Settlement freeze dispute threatens direct Israeli-Palestinian peace talks
Israeli-Palestinian peace talks are likely to remain elusive after Israeli officials said they could reject the settlement freeze Palestinian Authority President Mahmoud Abbas listed as a necessary precondition for any negotiations.
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Most Israelis prefer the largely secular Palestinian Authority (PA) as a negotiating partner over Hamas, the radical Islamist movement that has ruled Gaza since it violently ousted its rival, Fatah, in 2007.Skip to next paragraph
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Both Hamas and Fatah are losing support
More Palestinians in both the West Bank and Gaza support Fatah, says Gershon Baskin, codirector of the Israel/Palestine Center for Research and Information. But an even larger number of Palestinians don’t support either faction.
“The majority is not pleased with Hamas, but nor do they have great faith in Fatah’s ability to deliver,” he says.
If little progress is made in talks with the Fatah-dominated PA, or if Israel pressures Mr. Abbas to compromise on issues seen as crucial by the Palestinian public, it could inadvertently boost Hamas’s standing.
Chief among those issues is the expansion of settlements, says Mr. Khatib.
“The Palestinian public is mainly concerned about moving toward ending the occupation. Any steps perceived as moving in that direction will strengthen our public position and undermine Hamas – and vice versa,” he says. “If we enter negotiations without a settlement freeze, it will be perceived by the Palestinian public as a cover-up for continuous Israeli settlement, which is about consolidating the occupation.”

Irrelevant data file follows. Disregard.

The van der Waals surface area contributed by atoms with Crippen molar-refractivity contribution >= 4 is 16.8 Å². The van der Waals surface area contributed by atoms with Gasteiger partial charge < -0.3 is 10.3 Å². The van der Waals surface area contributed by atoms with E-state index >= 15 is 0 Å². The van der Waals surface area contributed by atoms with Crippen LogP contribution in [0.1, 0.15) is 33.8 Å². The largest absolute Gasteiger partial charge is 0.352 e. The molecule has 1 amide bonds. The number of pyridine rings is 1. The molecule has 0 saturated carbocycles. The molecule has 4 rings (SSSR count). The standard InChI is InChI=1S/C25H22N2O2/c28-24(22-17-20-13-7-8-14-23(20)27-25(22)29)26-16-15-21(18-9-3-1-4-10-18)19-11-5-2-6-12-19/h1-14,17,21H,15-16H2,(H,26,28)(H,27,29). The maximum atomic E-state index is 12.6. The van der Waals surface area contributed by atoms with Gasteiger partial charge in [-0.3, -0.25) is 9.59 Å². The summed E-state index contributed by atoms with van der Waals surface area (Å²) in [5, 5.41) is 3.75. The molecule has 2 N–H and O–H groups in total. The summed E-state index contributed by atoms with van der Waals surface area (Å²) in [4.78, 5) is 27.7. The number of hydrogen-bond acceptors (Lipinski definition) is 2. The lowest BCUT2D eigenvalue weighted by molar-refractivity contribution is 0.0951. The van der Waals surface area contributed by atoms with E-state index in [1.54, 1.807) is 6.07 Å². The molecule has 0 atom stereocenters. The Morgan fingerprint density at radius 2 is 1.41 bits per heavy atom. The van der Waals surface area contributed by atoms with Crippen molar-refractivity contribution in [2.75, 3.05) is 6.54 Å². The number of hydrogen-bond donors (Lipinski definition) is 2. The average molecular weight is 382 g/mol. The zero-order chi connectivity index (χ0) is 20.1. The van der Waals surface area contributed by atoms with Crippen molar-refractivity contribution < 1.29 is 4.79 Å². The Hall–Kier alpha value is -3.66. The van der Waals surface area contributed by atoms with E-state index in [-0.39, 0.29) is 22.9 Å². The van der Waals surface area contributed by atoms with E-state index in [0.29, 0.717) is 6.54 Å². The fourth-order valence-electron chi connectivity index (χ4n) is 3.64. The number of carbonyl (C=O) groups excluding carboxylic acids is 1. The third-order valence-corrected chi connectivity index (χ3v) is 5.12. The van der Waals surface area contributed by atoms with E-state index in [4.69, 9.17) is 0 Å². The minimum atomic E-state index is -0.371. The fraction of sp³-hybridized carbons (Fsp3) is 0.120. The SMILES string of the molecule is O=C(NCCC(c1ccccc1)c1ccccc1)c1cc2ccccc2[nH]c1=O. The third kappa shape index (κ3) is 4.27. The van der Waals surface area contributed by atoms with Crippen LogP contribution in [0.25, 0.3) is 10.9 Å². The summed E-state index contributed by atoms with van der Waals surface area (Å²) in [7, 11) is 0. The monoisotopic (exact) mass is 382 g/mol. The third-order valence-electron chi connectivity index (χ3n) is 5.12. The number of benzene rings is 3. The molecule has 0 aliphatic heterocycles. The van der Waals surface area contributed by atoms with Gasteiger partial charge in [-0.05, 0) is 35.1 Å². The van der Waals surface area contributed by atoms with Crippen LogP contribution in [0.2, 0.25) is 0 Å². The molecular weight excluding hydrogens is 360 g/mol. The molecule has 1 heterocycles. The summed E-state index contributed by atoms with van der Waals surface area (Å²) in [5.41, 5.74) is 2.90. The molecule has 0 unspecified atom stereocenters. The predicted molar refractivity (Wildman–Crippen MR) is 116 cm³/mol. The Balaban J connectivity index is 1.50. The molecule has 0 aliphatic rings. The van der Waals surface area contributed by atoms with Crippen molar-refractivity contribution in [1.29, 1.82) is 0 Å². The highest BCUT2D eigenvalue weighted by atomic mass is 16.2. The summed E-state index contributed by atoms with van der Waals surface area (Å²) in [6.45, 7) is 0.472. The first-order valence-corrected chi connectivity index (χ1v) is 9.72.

Israel's steady expansion
The number of Israeli settlements in the West Bank has quadrupled over the past four decades, with more than 300,000 Jews living in more than 120 communities. In addition, close to 200,000 Israeli Jews now live in East Jerusalem, which Palestinians envision as the capital of a future state.
Driving around the hilltops of the city's eastern half, one can see huge cranes and new housing developments with shiny playgrounds pushing outward into the hills where slender minarets punctuate the skyline, forcing a wedge between Jerusalem and the West Bank.
Israel annexed East Jerusalem after capturing a parcel of 6 square kilometers from Jordan in the 1967 war. But at the same time, it expanded the city's eastern borders farther into the West Bank to include a total of 40 square kilometers – tripling the overall size of Jerusalem and including all the commanding ridges to aid in its defense. The international community has not accepted Israel's annexation, instead seeing East Jerusalem as occupied territory, along with the West Bank.
Most Palestinians, Israelis want talks
While Israel's leaders are firmly united on preserving Jerusalem as their "undivided and eternal" capital, many Palestinians have little faith that any of their leaders can deliver peace.
PA Prime Minister Salam Fayyad is the most popular politician – due in part to his connection with tangible improvements such as building homes, schools, and roads, says Mr. Baskin.
“But at the higher political level, in terms of leading them toward peace with Israel, there’s no one that the Palestinian people trust,” he adds. “Most Israelis and Palestinians would rather be negotiating than not negotiating, but a large majority of Israelis and Palestinians don’t think there’s any chance for success.”
Joshua Mitnick contributed reporting from Beit El, West Bank.